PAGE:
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The Supreme Court continues to deliver an implicit message to civil rights advocates challenging state election practices as discriminatory: States can do what they want.

The conservative bloc under Chief Justice John Roberts has made plain that it believes states should be freer to determine their own voting maps and election practices, and that concerns about race discrimination simply do not carry the weight of earlier eras.

By a 5-4 vote on Monday, the court upheld Texas congressional and legislative districts that a lower court declared discriminated against Latinos. Earlier this month, the same 5-4 lineup of Republican-appointed justices against Democratic-appointed justices affirmed an Ohio law for purging citizens from voter rolls that challengers said would disproportionately hurt minorities.

The Texas and Ohio cases, combined with the court’s recent actions declining to rule on claims of partisan gerrymandering, and a landmark ruling on the Voting Rights Act five years ago, suggest a freer rein for states.

These decisions are likely to reverberate in upcoming elections and the post-2020 Census redistricting. As was seen in the Texas and Ohio cases, voting rights challenges typically comes from liberal, Democratic-leaning groups against Republican-controlled state legislatures. The Supreme Court trend might only strengthen the GOP hold on states and Congress.

The court’s ruling on the Texas and Ohio cases elicited scathing dissents from Justice Sonia Sotomayor, the only Latina justice, about the costs to democracy.

“Our democracy rests on the ability of all individuals, regardless of race, income, or status, to exercise their right to vote,” she wrote, first in her June 11 dissent and then on Monday. In the Texas case, she said, the majority was wrongly intervening in the lower-court action and blinding itself to the factual record.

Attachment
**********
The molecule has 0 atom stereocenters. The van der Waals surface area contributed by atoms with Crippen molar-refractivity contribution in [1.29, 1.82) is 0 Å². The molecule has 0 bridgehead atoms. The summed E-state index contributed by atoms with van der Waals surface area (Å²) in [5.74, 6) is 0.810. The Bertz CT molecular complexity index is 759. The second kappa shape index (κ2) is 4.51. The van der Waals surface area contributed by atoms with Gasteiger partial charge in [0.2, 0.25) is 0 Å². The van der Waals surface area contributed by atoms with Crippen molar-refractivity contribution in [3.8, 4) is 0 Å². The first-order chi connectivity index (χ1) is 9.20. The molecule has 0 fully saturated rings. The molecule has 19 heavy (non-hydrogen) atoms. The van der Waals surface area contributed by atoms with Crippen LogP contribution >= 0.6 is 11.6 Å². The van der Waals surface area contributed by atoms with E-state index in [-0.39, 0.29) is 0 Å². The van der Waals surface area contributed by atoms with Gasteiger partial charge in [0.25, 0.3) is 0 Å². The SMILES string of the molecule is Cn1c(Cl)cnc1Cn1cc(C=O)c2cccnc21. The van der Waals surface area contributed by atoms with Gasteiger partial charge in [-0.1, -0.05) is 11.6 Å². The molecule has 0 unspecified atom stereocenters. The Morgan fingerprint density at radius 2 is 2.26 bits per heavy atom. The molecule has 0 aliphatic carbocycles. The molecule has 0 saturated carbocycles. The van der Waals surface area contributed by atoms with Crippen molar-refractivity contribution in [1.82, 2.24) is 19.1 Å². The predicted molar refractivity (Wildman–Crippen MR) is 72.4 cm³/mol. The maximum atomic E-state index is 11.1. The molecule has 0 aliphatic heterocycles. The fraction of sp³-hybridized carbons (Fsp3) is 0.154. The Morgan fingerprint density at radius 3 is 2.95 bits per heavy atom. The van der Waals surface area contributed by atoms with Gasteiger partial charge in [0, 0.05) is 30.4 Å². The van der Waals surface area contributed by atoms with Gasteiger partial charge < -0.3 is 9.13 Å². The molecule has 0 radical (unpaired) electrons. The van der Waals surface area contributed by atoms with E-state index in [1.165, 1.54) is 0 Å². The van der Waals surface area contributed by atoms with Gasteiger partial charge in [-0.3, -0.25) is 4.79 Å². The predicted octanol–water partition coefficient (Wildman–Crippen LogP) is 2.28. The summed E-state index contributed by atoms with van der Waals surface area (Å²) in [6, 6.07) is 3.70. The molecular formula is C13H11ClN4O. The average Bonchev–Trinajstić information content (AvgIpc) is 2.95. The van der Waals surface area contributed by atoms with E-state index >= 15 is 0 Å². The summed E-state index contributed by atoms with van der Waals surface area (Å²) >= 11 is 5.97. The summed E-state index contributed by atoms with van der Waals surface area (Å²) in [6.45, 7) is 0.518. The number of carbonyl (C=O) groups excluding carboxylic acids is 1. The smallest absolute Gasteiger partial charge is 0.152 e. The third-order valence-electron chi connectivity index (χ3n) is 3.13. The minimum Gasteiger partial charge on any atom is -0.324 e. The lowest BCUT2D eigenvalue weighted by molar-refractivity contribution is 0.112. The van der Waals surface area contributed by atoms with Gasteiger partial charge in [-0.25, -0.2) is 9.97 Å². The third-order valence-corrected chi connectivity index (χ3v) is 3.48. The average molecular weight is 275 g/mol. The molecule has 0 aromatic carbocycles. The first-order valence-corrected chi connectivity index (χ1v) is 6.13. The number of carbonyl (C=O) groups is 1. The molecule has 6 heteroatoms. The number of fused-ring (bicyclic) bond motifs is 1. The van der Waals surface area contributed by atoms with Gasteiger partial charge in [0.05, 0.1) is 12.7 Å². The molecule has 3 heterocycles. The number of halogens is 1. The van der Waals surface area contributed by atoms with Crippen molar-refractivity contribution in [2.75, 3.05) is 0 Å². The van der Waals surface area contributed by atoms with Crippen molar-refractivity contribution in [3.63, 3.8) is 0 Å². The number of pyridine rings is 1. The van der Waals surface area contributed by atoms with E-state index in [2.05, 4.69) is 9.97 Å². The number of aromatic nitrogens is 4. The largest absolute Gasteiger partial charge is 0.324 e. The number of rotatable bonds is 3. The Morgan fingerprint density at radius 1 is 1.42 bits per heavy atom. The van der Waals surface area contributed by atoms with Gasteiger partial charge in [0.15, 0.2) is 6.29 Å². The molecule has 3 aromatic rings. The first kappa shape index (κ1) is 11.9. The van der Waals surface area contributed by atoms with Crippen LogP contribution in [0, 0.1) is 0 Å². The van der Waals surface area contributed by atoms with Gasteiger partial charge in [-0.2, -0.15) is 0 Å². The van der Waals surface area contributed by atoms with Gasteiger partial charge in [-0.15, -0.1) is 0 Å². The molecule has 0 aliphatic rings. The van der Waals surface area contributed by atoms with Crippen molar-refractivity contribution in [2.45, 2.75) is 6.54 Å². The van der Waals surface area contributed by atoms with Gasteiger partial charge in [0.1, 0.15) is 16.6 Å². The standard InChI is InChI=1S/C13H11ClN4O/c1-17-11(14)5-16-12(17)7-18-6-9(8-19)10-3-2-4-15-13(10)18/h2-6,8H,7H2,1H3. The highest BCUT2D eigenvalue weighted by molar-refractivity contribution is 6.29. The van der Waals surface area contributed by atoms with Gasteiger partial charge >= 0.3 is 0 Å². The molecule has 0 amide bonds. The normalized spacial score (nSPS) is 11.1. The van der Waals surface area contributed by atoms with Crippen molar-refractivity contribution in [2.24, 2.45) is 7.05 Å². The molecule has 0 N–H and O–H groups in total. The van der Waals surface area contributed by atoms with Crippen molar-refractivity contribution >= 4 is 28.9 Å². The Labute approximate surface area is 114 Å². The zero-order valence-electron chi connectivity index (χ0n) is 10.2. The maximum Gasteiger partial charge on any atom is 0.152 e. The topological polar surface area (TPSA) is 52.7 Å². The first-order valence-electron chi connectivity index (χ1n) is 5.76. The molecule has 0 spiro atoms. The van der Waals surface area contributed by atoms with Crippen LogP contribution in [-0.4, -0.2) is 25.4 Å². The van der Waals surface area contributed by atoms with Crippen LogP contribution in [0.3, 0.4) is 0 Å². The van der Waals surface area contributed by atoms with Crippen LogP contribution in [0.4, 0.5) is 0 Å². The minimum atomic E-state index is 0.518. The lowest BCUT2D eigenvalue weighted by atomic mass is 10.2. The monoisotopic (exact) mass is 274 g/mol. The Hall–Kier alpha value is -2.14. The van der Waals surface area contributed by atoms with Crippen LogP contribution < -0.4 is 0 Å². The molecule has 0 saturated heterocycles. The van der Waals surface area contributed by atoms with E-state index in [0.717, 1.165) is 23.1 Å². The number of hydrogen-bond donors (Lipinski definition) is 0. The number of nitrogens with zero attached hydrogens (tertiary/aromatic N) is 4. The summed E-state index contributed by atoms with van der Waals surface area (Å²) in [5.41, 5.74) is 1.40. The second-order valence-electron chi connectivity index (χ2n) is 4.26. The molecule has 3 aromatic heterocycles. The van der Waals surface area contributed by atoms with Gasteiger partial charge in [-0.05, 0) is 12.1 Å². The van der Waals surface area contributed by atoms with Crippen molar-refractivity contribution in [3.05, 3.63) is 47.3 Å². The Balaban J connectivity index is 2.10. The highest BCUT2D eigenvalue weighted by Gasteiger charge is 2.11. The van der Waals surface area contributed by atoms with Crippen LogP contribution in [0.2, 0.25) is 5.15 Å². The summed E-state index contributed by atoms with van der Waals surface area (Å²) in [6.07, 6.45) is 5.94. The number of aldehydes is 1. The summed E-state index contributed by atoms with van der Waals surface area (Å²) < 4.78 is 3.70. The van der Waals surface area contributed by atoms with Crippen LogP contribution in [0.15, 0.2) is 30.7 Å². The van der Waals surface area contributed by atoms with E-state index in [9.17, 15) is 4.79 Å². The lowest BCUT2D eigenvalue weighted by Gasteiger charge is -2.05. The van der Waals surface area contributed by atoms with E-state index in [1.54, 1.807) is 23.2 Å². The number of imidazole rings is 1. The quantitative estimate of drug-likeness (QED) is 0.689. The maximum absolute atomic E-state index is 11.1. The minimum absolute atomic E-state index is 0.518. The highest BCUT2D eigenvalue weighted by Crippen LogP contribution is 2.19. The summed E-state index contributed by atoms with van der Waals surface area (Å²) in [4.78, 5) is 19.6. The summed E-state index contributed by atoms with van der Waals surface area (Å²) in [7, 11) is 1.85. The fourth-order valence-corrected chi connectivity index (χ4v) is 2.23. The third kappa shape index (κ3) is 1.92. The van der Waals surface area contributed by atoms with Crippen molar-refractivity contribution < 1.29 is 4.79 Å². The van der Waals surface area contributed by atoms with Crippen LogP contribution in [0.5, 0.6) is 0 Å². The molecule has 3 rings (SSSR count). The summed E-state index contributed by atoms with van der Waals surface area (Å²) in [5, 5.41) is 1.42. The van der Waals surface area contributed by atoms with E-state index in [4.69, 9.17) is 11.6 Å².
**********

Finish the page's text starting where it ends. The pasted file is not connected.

Writing for the majority, Justice Samuel Alito, who also penned the decision in the Ohio case, said Texas deserved a “presumption of legislative good faith.”

“The dissent is simply wrong in claiming over and over that we have not thoroughly examined the record,” he wrote, adding, “the dissent seems to think that the repetition of these charges somehow makes them true. It does not.”

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Monday’s action comes on the exact five-year anniversary of Shelby County v. Holder, when the justices – again on 5-4, liberal-conservative lines – rolled back a provision of the 1965 Voting Rights Act that required states with a history of racial bias to clear any redistricting or other electoral change with the Justice Department or a federal court.

The Texas case, which dated to the 2010 Census and new legislative maps, centered on districts that a lower court said denied Latinos an equal opportunity to elect candidates of their choice. As Alito read portions of his decision from the court’s tall mahogany bench on Monday, he emphasized the many federal requirements and protracted litigation Texas had faced through the years.

He said the record failed to prove that its state legislature, redrawing districts in 2013, had acted in bad faith or intentionally discriminated. The high court majority undertook a fresh review of the evidence – a review the dissenters said wrongly intervened in the lower court proceedings.

Homing in on one district, Sotomayor noted that the lower court had found that “political processes are not equally open to Hispanics” in Texas because of its “history of official discrimination.”

At the core of Roberts-led court voting rights conflicts is the question of state-versus-federal authority. The majority has repeatedly sided with states and suggested, as Roberts wrote in Shelby County v. Holder that “things have changed dramatically” since Congress passed the milestone 1965 act to ensure blacks and Hispanics could exercise their constitutional right to vote.

On Monday, the liberal justices plucked a different line from Roberts’ Shelby County opinion: “voting discrimination still exists; no one doubts that.”

“The court today does great damage to that right of equal opportunity,” Sotomayor concluded. “Not because it denies the existence of that right, but because it refuses its enforcement.”

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